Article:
Bruce Dinges delivers the opening talk in the Reading Arizona Lecture Series being held in conjunction with Special Collections’ current exhibition “Arizona 100: Essential Books for the Centennial.”
Inspired by Arizona’s Centennial, last year a group of seven bibliophiles set out to develop a readily accessible list of fiction and non-fiction books that define Arizona. Surveying more than 200 titles from Spanish times to the present, the final 100 titles were selected for having “diverse geographical, cultural, and political literary merit” for Arizona.
The current edition of The Journal of Arizona History presents the culmination of this yearlong effort and offers an in-depth bibliography of the selected titles with a summary, assessment of significance, and suggestions for further reading for each title. Special Collections’ exhibition and related lecture series is an opportunity for the community to participate in this statewide literary project.
With more than 30 years’ experience in reviewing, recommending, and discussing Arizona’s literary tradition, Bruce Dinges was one of the seven selectors for the “Arizona 100” bibliography. In addition to his role as editor-in-chief of The Journal of Arizona History, Dinges is currently executive director of the Arizona History Convention, has been a member of the Writers of the Purple Sage program, a contributor to the Southwest Books of the Year program, and served on the editorial advisory board of the Journal of the West.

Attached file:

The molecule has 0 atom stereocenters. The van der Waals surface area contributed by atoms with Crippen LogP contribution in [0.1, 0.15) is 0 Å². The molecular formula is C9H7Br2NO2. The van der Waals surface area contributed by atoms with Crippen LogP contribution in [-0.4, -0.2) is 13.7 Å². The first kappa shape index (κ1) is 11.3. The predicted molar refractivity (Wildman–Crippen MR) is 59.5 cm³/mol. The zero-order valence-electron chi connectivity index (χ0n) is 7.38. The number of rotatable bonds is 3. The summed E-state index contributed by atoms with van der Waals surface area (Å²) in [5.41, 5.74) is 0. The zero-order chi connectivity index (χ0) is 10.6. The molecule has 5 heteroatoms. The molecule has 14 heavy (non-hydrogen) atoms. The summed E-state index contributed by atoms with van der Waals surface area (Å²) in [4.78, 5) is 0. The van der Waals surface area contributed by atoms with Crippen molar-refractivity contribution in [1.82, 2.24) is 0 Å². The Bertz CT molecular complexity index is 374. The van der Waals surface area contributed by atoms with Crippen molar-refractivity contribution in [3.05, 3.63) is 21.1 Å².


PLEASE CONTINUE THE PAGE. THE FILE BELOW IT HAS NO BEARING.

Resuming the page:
In his talk, Dinges reflects on the extensive, and sometimes surprising, process of selecting a collection of emblematic works that, if read collectively, express who and what Arizonans are. Although some authors were immediately included, notably Edward Abbey, Byrd Baylor, and Barbara Kingsolver, other works called for review and re-reading. Dinges recalls one example that the selectors initially thought was a shoo-in: Cormac McCarthy’s Blood Meridian. After a close re-read, however, the selectors realized that, as only about 30 pages of the novel were set in Arizona, the work was more about the region than the state. For that reason the title, although a great Southwest novel, does not appear on the “Arizona 100” bibliography.
Dinges shares the story of other titles that warranted discussion and debate among the selectors. As a community literary project, the audience is encouraged to ask questions about the selection process and present alternative views on what was, and was not, included in the “Arizona 100” bibliography.